87th floor of Jinmao towers isn't exactly the top of the world, but after 3 martinis it begins to feel like it. Perched on the window-sill of 'Cloud 9' - the bar at the top of the Grand Hyatt, touted as the highest 'bar' in the world - this 'no-JamesBond-me' kept ordering the Martini's as I waited for the Oriental Pearl Tower ( the Chinese answer to the Eiffel Tower ) in front to be lit up, while watching the illuminated tourist barges lazily sail past on the Huangpo with the lights in the restaurants on the bund and glowing neon-signs above them providing a distant back-drop. The young waitress ( Chinese, of course ) kept assuring, the lights would come on "anytime now", until I began to suspect that it was just a ploy to make gullible guests order more drinks. So, 250 RMBs down I began my descent on the 9.1 m/second elevator - rewinding my steps back to the river-front - only to be told later that after the terrible power crisis earlier in the month the government has put restriction on illumination .
So once more fishing out the 'LPG' from inside the over-coat, one sets out for another culinary conquest. If Sichuan is like fiery Chettinad - then "Shanghai-nese" is close to Gujrati - both sweet and savoury. But, the real gun-powder stuff is Hunan - hot and explosive, like an Andhra 'bombshell' (And, we are talking only of Food here - not any other drivers of culture and evolution as expounded at the Pudong Museum). The real find of the trip was the unpretentious 'Di Shui Dong' tucked away on the second-floor of a small shopping Centre on the junction of South Maoming Rd and Changie Road - diagonally across the Lyceum Theatre. The guide book says it's named after a cave in Mao's home village of Shaoshan. Like all such places which manage to worm their way into the LPG it's always packed to the gills ( except at lunch time - as I found on my second trip in 2 days ) with chattering firungs guzzling Tsing Tao to wash down the chillies. Ordering the food was easy since the menu is pictorial with Enghlish "sub-titles" ( the Mao's Quick Fried Chilli Crab, Duck in a Chilli-pot are to die for - or to die of, depending on the severity of your IBS, as were the pickled spicy pork ribs. Didn't try the broiled Bull-frogs or baby Turtles, 2 other specialities of the house. And, no they don't serve snake heads or monkey brains. But they had fried Donkey Meat on the menu !!). But ordering Soya sauce for the steamed rice was bit of a struggle. First, I got an extra plate, then extra chop-sticks and finally an extra wet-paper towell, when I finally decided to call it a day. Perhaps, they don't need any sauces to add on as the food is so good, anyway.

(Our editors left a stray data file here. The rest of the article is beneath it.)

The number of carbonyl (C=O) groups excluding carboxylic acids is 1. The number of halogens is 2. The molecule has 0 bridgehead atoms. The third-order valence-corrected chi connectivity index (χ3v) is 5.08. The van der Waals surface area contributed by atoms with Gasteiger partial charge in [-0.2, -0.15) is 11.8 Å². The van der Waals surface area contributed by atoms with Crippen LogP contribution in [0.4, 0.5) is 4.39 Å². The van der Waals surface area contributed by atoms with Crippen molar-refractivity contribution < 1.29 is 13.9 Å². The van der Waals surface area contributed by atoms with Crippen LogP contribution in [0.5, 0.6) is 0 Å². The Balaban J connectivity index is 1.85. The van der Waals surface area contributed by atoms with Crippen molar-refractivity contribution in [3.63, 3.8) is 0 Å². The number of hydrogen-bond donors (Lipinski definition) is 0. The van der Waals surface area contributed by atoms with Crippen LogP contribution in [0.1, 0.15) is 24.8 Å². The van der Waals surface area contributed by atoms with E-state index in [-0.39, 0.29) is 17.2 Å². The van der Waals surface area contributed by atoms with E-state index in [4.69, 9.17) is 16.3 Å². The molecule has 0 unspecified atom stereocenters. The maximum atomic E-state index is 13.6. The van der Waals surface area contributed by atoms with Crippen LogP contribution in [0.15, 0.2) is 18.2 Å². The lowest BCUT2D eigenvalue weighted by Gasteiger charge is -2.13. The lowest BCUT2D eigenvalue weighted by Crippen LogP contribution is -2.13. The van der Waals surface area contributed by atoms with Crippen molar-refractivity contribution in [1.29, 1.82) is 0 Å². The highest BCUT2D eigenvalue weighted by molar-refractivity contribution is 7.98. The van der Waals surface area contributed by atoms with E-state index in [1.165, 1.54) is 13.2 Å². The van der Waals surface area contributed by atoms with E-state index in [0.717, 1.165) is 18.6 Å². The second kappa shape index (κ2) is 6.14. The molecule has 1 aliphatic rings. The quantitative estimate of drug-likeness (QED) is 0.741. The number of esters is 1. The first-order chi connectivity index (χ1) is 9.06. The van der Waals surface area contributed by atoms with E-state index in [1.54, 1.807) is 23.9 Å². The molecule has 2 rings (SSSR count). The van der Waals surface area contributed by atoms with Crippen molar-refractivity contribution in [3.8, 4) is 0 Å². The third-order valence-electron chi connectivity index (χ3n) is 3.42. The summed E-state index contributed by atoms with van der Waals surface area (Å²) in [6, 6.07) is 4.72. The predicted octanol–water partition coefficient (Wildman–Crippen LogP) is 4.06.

By the time I leave - I am actually walking on "Cloud 9" - what the Martinis couldn't do for me. And, I take a minor detour to the hotel via Lulu's massage parlour for a severe kneading of the body at the hands of her expert blind masseurs. By the time I hit bed - dreadfully anticipating the morning after in the loo - one defining image from the Pudong Sex Museum remains indelibly imprinted on the mind: that of the giant laughing Buddha tied up in chains except for one part sticking out into the skies and the caption reads - " some things can never be locked".